The ongoing war between Russia and Ukraine has witnessed battles and skirmishes with a high number of casualties. The defending side has often been favoured in these. However, the protagonists have also been locked in military action over relatively insignificant locations. A case in point is the city of Bakhmut, which has been bleeding both sides dry, and is turning into a humanitarian disaster. While Russia deploys its regular army and private military contractors to achieve its objectives, Ukraine has mobilised millions of citizens to repel the invading forces.
The city of Bakhmut had a pre-war population of around 70,000. It has witnessed heavy fighting, resulting in significant casualties for both Ukrainian and Russian forces since May last year. It has become one of the deadliest battlegrounds in what is the largest conventional war since World War Two. The fighting in Bakhmut has resulted in an estimated 70,000 casualties from both sides.
Bakhmut's symbolic value raises the question of whether any victory there would be considered pyrrhic; a victory that comes at such a high cost that it is almost as damaging as a defeat. The term comes from Ancient Greek King Pyrrhus who, after winning a costly battle against the Romans, reportedly said, "Another such victory, and I am undone."
While overrunning Bakhmut would hold symbolic value for Russia, many experts question the rationale for losing thousands of men and costly ordnance. The Russians justify their strategy by referring to some key regional logistics and transport hubs. Bakhmut would give Russia control over important transportation routes and allow troops and supplies to be moved more easily. Moreover, the Kremlin wants a victory that can be used to boost the Russian public demoralised by setbacks in the past few months.
For the Ukrainians, although fighting to preserve Bakhmut comes at a high cost, it is explained by the need to mount do or die resistance over all Ukrainian territory. According to Volodymyr Nazarenko, the deputy commander of the National Guard of Ukraine, the task in Bakhmut is to inflict as many losses as possible on the enemy. He emphasised that every metre of Ukrainian land comes at a high cost to the enemy.
Ukrainian determination to defend every inch of Bakhmut instead of retreating and establishing a new defensive line appears to be political rather than military. Time will tell whether the Sisyphean task of defending Bakhmut was justified. Ukrainian decision-makers hope to buy time and wear down Russian troops in Bakhmut, thwarting (or at least delaying) plans for a potential counter-offensive.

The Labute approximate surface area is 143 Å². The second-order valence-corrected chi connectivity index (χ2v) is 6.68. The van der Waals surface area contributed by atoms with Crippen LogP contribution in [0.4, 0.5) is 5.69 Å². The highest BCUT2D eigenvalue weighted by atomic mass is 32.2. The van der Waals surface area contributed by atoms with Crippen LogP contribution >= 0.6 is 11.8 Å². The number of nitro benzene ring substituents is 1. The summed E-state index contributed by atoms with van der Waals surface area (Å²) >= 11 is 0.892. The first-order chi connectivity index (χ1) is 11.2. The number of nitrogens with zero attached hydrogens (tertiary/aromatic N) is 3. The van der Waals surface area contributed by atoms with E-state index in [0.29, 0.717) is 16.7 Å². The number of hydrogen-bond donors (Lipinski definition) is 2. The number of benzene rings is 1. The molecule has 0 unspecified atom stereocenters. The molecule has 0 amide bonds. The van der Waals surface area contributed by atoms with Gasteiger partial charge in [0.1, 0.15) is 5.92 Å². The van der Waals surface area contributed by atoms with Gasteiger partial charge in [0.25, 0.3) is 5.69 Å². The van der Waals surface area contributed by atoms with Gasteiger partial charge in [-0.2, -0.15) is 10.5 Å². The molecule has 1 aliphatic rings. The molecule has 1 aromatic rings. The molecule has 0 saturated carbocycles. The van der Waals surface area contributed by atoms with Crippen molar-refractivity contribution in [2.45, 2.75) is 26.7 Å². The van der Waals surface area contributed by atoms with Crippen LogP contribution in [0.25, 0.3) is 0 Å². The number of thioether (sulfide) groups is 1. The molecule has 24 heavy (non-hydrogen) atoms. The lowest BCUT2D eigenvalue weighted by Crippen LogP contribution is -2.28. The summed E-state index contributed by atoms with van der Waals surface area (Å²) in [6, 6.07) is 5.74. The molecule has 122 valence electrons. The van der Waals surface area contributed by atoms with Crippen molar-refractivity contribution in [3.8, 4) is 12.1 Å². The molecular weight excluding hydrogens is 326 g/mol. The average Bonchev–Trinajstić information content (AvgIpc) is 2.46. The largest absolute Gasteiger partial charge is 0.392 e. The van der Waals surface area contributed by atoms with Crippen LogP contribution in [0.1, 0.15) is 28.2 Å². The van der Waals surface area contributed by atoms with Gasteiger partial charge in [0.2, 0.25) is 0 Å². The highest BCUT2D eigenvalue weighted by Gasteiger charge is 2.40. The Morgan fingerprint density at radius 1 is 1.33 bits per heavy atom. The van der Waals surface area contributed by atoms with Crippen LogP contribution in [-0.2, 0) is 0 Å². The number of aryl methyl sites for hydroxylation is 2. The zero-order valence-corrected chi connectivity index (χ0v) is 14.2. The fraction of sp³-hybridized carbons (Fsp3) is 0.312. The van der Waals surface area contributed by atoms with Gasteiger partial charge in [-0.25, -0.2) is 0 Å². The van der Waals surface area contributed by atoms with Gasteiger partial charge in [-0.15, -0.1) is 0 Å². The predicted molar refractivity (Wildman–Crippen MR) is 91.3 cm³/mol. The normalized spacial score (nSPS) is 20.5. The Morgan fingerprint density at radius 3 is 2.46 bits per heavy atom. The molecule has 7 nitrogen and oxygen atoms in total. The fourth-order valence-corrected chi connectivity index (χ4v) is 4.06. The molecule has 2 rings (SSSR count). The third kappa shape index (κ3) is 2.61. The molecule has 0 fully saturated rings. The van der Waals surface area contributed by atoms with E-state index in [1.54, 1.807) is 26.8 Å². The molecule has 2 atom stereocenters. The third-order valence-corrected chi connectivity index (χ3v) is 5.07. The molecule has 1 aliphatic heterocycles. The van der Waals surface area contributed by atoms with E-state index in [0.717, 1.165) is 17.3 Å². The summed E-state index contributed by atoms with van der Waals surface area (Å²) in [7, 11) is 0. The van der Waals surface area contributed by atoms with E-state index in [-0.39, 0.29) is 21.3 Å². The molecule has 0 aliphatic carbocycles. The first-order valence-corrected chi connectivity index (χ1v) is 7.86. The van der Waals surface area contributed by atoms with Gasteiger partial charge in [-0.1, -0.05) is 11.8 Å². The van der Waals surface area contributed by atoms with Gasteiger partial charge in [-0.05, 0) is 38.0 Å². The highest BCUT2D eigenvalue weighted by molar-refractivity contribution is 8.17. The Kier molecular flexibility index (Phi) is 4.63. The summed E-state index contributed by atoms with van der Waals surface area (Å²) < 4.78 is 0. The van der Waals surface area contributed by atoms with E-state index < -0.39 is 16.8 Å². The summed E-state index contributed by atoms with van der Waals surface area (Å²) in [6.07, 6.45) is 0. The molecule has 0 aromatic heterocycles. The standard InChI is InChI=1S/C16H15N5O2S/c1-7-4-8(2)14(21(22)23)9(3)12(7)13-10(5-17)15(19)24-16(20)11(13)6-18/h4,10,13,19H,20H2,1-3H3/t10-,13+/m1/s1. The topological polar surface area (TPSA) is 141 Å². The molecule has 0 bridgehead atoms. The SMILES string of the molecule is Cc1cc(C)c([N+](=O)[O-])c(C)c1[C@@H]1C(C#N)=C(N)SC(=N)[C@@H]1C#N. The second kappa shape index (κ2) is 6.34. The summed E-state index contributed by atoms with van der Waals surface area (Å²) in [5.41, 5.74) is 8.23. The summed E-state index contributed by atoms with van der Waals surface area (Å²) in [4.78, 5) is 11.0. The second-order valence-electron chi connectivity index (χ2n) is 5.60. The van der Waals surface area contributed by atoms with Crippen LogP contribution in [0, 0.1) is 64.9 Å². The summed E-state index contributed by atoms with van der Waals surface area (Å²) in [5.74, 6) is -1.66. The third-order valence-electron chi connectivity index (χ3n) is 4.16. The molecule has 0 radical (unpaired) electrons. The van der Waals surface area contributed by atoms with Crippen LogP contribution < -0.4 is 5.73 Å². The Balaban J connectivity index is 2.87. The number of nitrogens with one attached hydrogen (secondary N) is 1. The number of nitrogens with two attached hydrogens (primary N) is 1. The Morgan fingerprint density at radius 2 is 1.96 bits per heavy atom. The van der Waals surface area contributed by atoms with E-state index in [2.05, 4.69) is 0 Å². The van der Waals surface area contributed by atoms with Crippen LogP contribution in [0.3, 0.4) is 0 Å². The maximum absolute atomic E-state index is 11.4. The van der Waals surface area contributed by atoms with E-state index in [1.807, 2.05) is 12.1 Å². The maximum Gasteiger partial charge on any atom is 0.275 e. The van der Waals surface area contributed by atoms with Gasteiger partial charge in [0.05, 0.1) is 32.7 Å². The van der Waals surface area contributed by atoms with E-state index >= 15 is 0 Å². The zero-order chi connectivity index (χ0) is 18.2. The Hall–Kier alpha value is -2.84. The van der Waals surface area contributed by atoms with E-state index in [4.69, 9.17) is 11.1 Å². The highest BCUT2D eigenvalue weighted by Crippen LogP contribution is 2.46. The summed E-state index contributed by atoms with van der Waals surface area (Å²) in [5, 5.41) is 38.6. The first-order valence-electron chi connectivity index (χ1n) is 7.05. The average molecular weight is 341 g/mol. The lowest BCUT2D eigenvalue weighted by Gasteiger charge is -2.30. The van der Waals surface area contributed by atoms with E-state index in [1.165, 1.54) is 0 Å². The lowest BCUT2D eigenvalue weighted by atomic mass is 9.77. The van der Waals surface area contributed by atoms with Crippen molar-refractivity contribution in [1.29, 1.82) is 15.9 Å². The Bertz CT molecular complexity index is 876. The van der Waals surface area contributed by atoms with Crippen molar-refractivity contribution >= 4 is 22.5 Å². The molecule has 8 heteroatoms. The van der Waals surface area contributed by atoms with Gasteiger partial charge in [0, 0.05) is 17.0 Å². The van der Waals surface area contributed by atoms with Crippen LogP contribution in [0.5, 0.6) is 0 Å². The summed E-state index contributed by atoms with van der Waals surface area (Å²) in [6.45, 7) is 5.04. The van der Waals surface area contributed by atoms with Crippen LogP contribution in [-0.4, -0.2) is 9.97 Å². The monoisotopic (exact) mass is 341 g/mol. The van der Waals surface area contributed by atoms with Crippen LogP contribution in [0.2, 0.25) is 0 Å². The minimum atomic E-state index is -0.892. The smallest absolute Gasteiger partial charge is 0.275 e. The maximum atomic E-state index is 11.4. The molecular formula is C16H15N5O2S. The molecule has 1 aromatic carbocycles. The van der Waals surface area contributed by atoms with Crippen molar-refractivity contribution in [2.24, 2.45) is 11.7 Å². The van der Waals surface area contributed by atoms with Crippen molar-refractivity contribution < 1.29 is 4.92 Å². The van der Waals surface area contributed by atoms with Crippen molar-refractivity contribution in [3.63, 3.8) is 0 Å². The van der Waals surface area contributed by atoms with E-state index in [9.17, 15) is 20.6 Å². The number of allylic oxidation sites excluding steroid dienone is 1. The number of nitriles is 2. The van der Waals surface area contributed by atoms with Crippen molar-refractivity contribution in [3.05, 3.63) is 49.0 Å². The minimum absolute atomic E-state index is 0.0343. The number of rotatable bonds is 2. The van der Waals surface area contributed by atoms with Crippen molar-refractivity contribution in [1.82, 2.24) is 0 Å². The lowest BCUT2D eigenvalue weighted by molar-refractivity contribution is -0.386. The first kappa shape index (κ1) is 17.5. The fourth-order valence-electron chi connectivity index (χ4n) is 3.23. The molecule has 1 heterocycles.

OPINION: Wagner moves from the shadows to the spotlight
Meanwhile, international experts are sceptical about both approaches. The prolonged battle for Bakhmut has taken a toll on the belligerents, preventing them from launching more consequential offensives. While Russia may achieve some short-term gains, such as seizing territory and weakening Ukraine's military capabilities, the long-term consequences of such an action look counterproductive. A potential Russian occupation of Bakhmut will prolong the war with Ukraine. Russia would continue to face heavier significant diplomatic and economic repercussions from the international community, including further sanctions and more isolation. The conflict would also likely fuel instability and unrest within Russia and neighbouring countries, leading potentially to a broader regional crisis. Moreover, the expanding sanctions targeting the welfare of the Russian people will further reduce their quality of life. As a result, the number of Russians seeking refuge in neighbouring countries will continue to rise.
Furthermore, the costs of a prolonged conflict would be immense for Russia and Ukraine, with significant loss of life, damage to infrastructure and economic disruption. Innocent civilians, as usual in war, would bear the brunt of the violence, and any tactical win would be hollow and short-lived. Victory in wars is measured not only by winning battles but also by the losses incurred and the consequences that follow.
With rising casualty figures and the loss of vital equipment, neither side can triumph in Bakhmut. Only a commitment to diplomacy, negotiation and peace can provide a better outcome for all concerned.
The views expressed in this article belong to the author and do not necessarily reflect the editorial policy of Middle East Monitor.